What a glorious time all of us have had!

If only I’d realized earlier the importance of pride, I would not have spent all those years being afraid to be my very self, my only self, and all the things that make me exactly who I am. I didn’t choose to have frizzy kinky hair and freckles, I did not choose to be born in a free country and I did not choose to be Jewish. But I am grateful that each of those choices were made for me.

New Years Eve is still a month away, but I already know that my resolution this year will be to embrace my birthright and honor myself in love and festivity!

Embracing Drama

Written by Ally Loprete

Drama has been with me for so long, I don’t even remember where we first met. I think it was sometime during elementary school because by the time I was in junior high, it was sitting next to me in every class, eating lunch with me, and keeping me company while I walked home from school each day.
It started out shyly stalking me. It followed me wherever I went and hid behind bushes and buildings so that I wouldn’t see it. But I always knew it was there. At first, Drama was just sort of annoying to me, and then its presence began to torment me to the point where I’d try to avoid it at all costs, outsmart it, or hide from it by getting lost in a crowd of people and disguising myself as no one special… but Drama always found me. I tried to reason with Drama, asking it to leave me alone, locking it out my bedroom, and refusing to feed it or nurture it. I had hoped that it would just give up and find someone else to pursue, but nothing worked. Like a lost puppy, it had found its home with me, stayed loyal to me and waited outside all night in the cold for me, happily wagging its tail the moment it saw me. It would continue to tag along side me, each and every day. Some days Drama was more present than others, but it never left my side.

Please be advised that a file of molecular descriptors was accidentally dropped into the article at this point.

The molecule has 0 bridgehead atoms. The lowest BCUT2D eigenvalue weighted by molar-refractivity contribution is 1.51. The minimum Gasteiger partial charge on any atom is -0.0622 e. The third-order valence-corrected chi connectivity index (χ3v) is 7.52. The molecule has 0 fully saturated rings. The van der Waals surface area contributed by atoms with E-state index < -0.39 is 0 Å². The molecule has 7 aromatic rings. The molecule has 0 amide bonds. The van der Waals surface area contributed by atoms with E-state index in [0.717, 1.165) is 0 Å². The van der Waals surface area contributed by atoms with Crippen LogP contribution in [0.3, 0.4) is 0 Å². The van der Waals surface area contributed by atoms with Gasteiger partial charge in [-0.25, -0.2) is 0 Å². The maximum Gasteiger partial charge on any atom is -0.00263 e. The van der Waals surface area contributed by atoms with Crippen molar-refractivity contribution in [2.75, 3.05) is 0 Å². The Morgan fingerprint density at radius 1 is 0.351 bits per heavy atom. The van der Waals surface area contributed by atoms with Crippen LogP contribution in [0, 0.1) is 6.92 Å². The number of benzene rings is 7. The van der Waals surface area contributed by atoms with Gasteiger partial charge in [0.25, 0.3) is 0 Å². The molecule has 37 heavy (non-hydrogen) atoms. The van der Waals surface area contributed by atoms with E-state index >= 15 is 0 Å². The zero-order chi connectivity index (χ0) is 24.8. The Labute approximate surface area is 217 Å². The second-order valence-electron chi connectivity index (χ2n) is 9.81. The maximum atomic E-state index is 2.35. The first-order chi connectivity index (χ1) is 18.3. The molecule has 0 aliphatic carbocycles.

Drama came with me to high school, stayed all 4 years, and then followed me out of state to college. It lived with me and all of my college roommates, in the dorm, the sorority house and even in my first apartment. It stood next to me at graduation, was there when I took my first job, my second job, and pretty much every job after that. Eventually I just began taking Drama with me to job interviews so that potential employers wouldn’t be surprised to find out that Drama would be following me to work each day. Some employers graciously accepted it, and others did not.
Often when I went out with friends, Drama would be there. It accompanied me on blind dates, to parties, or even just out to the movies by myself. Drama has lived with me at every apartment, condo or house that I’ve had. It’s made its way into every group I’ve gotten involved with, and every friendship or romantic relationship that has come into my life. Drama was there when I first met my husband, on the day that he proposed and it even made several appearances on our wedding day. Drama has been living with my husband and I ever since.